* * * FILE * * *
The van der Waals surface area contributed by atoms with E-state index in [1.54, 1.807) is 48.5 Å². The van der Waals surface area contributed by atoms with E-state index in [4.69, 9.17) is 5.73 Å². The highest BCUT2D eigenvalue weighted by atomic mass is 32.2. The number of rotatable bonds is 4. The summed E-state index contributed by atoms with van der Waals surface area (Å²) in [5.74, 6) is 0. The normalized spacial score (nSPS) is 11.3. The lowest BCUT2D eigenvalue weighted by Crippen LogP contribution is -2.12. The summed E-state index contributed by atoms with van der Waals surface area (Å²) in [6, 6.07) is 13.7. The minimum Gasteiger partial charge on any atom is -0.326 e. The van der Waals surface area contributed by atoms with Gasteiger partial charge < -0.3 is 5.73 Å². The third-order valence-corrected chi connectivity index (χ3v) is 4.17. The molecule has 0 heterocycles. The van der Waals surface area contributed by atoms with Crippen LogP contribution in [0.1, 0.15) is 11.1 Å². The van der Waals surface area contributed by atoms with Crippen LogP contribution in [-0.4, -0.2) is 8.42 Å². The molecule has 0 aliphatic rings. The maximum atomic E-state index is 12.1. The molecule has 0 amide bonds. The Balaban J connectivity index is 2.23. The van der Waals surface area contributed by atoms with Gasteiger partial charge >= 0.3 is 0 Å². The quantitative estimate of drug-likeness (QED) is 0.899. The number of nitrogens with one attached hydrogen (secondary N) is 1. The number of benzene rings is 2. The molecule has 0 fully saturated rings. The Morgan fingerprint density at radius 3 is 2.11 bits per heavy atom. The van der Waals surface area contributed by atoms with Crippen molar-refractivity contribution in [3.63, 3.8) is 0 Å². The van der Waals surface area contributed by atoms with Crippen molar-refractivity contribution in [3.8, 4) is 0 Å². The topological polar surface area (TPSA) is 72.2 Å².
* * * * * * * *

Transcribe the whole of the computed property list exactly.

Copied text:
The van der Waals surface area contributed by atoms with E-state index in [1.54, 1.807) is 48.5 Å². The van der Waals surface area contributed by atoms with E-state index in [4.69, 9.17) is 5.73 Å². The highest BCUT2D eigenvalue weighted by atomic mass is 32.2. The number of rotatable bonds is 4. The summed E-state index contributed by atoms with van der Waals surface area (Å²) in [5.74, 6) is 0. The normalized spacial score (nSPS) is 11.3. The lowest BCUT2D eigenvalue weighted by Crippen LogP contribution is -2.12. The summed E-state index contributed by atoms with van der Waals surface area (Å²) in [6, 6.07) is 13.7. The minimum Gasteiger partial charge on any atom is -0.326 e. The van der Waals surface area contributed by atoms with Gasteiger partial charge < -0.3 is 5.73 Å². The third-order valence-corrected chi connectivity index (χ3v) is 4.17. The molecule has 0 heterocycles. The van der Waals surface area contributed by atoms with Crippen LogP contribution in [0.1, 0.15) is 11.1 Å². The van der Waals surface area contributed by atoms with Crippen LogP contribution in [-0.4, -0.2) is 8.42 Å². The molecule has 0 aliphatic rings. The maximum atomic E-state index is 12.1. The molecule has 0 amide bonds. The Balaban J connectivity index is 2.23. The van der Waals surface area contributed by atoms with Gasteiger partial charge >= 0.3 is 0 Å². The quantitative estimate of drug-likeness (QED) is 0.899. The number of nitrogens with one attached hydrogen (secondary N) is 1. The number of benzene rings is 2. The molecule has 0 fully saturated rings. The Morgan fingerprint density at radius 3 is 2.11 bits per heavy atom. The van der Waals surface area contributed by atoms with Crippen molar-refractivity contribution in [3.63, 3.8) is 0 Å². The van der Waals surface area contributed by atoms with Crippen molar-refractivity contribution in [3.8, 4) is 0 Å². The topological polar surface area (TPSA) is 72.2 Å².